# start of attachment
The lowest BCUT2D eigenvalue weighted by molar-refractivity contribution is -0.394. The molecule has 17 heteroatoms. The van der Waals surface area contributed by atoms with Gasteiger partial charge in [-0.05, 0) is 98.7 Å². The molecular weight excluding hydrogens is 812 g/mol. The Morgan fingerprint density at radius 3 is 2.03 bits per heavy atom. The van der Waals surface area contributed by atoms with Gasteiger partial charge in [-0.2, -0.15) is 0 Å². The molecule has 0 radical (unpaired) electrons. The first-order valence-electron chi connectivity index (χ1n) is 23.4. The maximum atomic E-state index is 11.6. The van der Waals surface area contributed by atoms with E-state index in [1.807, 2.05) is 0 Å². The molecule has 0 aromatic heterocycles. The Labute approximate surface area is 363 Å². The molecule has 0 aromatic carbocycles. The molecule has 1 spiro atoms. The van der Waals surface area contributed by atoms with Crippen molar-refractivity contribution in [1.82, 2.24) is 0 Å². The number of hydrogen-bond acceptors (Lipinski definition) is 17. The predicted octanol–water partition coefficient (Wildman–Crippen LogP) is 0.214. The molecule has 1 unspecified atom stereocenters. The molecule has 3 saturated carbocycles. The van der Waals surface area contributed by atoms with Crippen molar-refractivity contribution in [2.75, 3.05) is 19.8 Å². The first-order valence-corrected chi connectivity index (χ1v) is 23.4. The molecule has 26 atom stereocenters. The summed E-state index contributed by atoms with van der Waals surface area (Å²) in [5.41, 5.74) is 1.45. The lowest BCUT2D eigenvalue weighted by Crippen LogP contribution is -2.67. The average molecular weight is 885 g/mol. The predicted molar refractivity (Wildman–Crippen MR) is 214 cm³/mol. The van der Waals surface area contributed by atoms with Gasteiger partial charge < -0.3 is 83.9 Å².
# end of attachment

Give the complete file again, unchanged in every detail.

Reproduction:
The lowest BCUT2D eigenvalue weighted by molar-refractivity contribution is -0.394. The molecule has 17 heteroatoms. The van der Waals surface area contributed by atoms with Gasteiger partial charge in [-0.05, 0) is 98.7 Å². The molecular weight excluding hydrogens is 812 g/mol. The Morgan fingerprint density at radius 3 is 2.03 bits per heavy atom. The van der Waals surface area contributed by atoms with Gasteiger partial charge in [-0.2, -0.15) is 0 Å². The molecule has 0 radical (unpaired) electrons. The first-order valence-electron chi connectivity index (χ1n) is 23.4. The maximum atomic E-state index is 11.6. The van der Waals surface area contributed by atoms with E-state index in [1.807, 2.05) is 0 Å². The molecule has 0 aromatic heterocycles. The Labute approximate surface area is 363 Å². The molecule has 0 aromatic carbocycles. The molecule has 1 spiro atoms. The van der Waals surface area contributed by atoms with Crippen molar-refractivity contribution in [1.82, 2.24) is 0 Å². The number of hydrogen-bond acceptors (Lipinski definition) is 17. The predicted octanol–water partition coefficient (Wildman–Crippen LogP) is 0.214. The molecule has 1 unspecified atom stereocenters. The molecule has 3 saturated carbocycles. The van der Waals surface area contributed by atoms with Crippen molar-refractivity contribution in [2.75, 3.05) is 19.8 Å². The first-order valence-corrected chi connectivity index (χ1v) is 23.4. The molecule has 26 atom stereocenters. The summed E-state index contributed by atoms with van der Waals surface area (Å²) in [5.41, 5.74) is 1.45. The lowest BCUT2D eigenvalue weighted by Crippen LogP contribution is -2.67. The average molecular weight is 885 g/mol. The predicted molar refractivity (Wildman–Crippen MR) is 214 cm³/mol. The van der Waals surface area contributed by atoms with Gasteiger partial charge < -0.3 is 83.9 Å².